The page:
Sunday, April 5, 2015



The custard guy, the cadavers, Liliana, Terrence now, and some other guy with dreadlocks appeared one-by-one down the long hall.

“I believe you already know Liliana’s brother? Allow me to introduce our guest of honor. Beau Black, Ross Kingston. Ross Kingston, Beau Black.”

Still quite dazed and increasingly confused, Beau hadn’t paid attention to the new guy’s face. All he saw were the dreadlocks. But now he noticed something odd. Ross wore white slacks and a black long-sleeved shirt. This was the opposite of Beau. Stranger still, they both stood the same height, and apparently shared the exact same build. But the weirdest part was that, except for the color of their skin, both of their faces looked almost exactly the same, especially around the eyes.

“Absolutely incredible, mon. Never would’ve believed it.”

“All right then,” said Omar, “everybody ready? Let’s head on down now, and I’ll tell you as we walk here, Beau, how Shreveport Stevie got the title of that song. It’s because he stole it from me. He always hangs out in front of LowCost with a hat out and a guitar that he got me to play for him a few minutes one time. That’s where he heard me playing ‘8-Track Mind.’ But how do you know him?”

“I don’t. I only heard about him from another guy. He said he was missing.”

“Who? Who said that?”

“A friend I met hanging around in the redwoods.”

“Down by Madrani, right? Okay.” The hall terminated at a full-length mirror, in which Beau saw Ross standing next to Liliana. Pressing against the frame on the right hand side produced a soft click and the door swung open, revealing a musty coolness yawning darkly. Omar looked back at the crowd with palpable excitement, then turned a knob that flared the flambeaux set in sconces along the walls of a stone staircase spiraling down. “Everybody stay close now, and watch your step.” Omar led the way, and the others followed suit.

“Terrence and I roomed in college, Beau. It’s so great to get together with old friends. Terrence got into the real estate game. That’s how he met Mr. Kingston here.”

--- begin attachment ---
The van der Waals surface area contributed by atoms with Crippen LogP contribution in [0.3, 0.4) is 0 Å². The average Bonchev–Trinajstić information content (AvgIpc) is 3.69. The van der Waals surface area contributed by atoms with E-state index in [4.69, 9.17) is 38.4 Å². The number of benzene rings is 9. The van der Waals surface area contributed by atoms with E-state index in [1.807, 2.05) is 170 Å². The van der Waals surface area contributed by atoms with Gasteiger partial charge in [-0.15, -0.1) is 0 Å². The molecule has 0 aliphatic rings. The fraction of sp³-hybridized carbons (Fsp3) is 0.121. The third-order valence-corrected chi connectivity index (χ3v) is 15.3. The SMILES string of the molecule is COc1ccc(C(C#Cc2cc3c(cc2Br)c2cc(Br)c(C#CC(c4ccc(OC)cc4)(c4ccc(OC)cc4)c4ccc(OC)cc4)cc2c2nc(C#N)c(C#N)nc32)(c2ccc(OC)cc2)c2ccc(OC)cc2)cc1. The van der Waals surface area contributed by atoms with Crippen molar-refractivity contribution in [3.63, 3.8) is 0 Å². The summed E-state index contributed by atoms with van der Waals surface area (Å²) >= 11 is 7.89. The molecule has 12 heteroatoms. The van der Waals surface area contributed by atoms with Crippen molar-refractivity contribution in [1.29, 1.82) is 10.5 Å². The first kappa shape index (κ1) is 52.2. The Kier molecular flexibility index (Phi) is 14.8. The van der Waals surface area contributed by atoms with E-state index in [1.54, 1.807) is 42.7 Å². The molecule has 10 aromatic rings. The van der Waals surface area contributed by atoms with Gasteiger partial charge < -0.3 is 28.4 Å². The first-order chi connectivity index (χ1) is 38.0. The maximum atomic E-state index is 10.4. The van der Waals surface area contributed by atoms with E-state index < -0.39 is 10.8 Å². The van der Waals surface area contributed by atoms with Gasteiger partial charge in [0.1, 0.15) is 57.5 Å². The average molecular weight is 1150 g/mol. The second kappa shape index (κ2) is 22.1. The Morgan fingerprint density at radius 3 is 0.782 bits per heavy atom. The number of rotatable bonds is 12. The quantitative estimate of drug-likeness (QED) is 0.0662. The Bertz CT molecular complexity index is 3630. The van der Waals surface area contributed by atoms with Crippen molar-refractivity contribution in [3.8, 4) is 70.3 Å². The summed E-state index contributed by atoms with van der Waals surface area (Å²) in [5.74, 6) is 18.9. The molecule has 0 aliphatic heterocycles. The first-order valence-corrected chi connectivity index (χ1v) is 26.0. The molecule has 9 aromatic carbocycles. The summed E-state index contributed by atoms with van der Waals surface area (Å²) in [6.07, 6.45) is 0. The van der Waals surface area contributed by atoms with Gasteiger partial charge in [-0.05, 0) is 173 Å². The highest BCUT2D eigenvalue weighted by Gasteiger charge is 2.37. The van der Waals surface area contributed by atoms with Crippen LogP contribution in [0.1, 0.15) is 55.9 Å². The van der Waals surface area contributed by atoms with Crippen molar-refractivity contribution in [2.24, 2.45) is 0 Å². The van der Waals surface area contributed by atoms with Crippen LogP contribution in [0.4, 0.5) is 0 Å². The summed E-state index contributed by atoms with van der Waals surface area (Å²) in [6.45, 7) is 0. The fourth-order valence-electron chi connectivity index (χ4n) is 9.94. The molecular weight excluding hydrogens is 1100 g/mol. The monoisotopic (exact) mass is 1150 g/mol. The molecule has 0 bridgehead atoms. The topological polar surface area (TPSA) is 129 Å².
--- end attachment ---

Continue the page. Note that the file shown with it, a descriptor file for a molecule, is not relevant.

“Looking for a house, mon,” Ross called from the back of the line. It looked to Beau like he stayed back there to hang out with Liliana.

Omar went on. “It wasn’t too long after that that Terrence introduced Ross to me. And you know, it all comes down to what those visitors left so long ago, Beau. They exude an incredible energy, absolutely off the charts, and they don’t all hang out in meteorites. Some of them are in the redwoods. Literally part of the tree. I think it’s an absolute crime to hurt them. They’re far too valuable to waste. Honestly, for me to find one, it was like finding the world’s biggest oil field right in my own backyard.”

They had reached the bottom of the steps. In the cold bare confines they stood before a heavy wooden door on long iron hinges set in a low stone archway. Where an ordinary door would have held a handle, a black ring hung.

“Before I open this last door, I want to thank you all for your patience, and for the wonderful pleasure of your company, and Beau, considering all you’ve suffered, well, I think you should be the first to see.” Omar grabbed the ring and pulled the door open on protesting hinges, flattening himself against the stone wall for Beau.

Beau looked in. All he saw was darkness. He started to take a step, but stopped, an involuntary desperate sound escaping as he caught himself from falling in. Beau’s racing heart hammered in his chest. “I don’t see any stairs.”

Terrence, standing behind, stepped forward, and with both hands held out exploded a shove into the small of Beau’s back, plunging him over the edge.

Beau’s scream as he fell into darkness stabbed out and stopped with a sickening crunch. Moments later, the powerful beam of a small flashlight which Omar produced showed Beau below some twenty-five feet down. Over the doorway above, the tower rose an equal distance still higher. Twenty feet long, fifteen feet wide, strange growths like ten-foot toadstools cascaded down the dungeon walls.